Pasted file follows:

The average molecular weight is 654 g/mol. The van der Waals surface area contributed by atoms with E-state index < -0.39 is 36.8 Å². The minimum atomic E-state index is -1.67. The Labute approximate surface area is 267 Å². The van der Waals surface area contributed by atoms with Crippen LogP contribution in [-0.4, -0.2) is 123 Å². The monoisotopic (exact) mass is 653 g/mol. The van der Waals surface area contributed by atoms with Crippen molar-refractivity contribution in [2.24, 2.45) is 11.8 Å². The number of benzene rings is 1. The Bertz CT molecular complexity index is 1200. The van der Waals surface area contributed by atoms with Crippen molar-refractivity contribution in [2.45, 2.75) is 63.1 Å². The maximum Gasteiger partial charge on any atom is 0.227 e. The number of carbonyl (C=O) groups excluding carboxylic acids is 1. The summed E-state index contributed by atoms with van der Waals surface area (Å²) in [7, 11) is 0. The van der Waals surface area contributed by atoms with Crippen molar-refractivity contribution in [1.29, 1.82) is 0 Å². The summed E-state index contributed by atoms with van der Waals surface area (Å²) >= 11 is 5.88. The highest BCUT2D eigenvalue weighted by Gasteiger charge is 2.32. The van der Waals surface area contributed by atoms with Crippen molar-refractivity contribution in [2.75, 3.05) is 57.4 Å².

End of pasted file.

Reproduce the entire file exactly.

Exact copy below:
The average molecular weight is 654 g/mol. The van der Waals surface area contributed by atoms with E-state index < -0.39 is 36.8 Å². The minimum atomic E-state index is -1.67. The Labute approximate surface area is 267 Å². The van der Waals surface area contributed by atoms with Crippen LogP contribution in [-0.4, -0.2) is 123 Å². The monoisotopic (exact) mass is 653 g/mol. The van der Waals surface area contributed by atoms with Crippen molar-refractivity contribution in [2.24, 2.45) is 11.8 Å². The number of benzene rings is 1. The Bertz CT molecular complexity index is 1200. The van der Waals surface area contributed by atoms with Crippen molar-refractivity contribution in [2.45, 2.75) is 63.1 Å². The maximum Gasteiger partial charge on any atom is 0.227 e. The number of carbonyl (C=O) groups excluding carboxylic acids is 1. The summed E-state index contributed by atoms with van der Waals surface area (Å²) in [7, 11) is 0. The van der Waals surface area contributed by atoms with Crippen molar-refractivity contribution in [1.29, 1.82) is 0 Å². The summed E-state index contributed by atoms with van der Waals surface area (Å²) >= 11 is 5.88. The highest BCUT2D eigenvalue weighted by Gasteiger charge is 2.32. The van der Waals surface area contributed by atoms with Crippen molar-refractivity contribution in [2.75, 3.05) is 57.4 Å².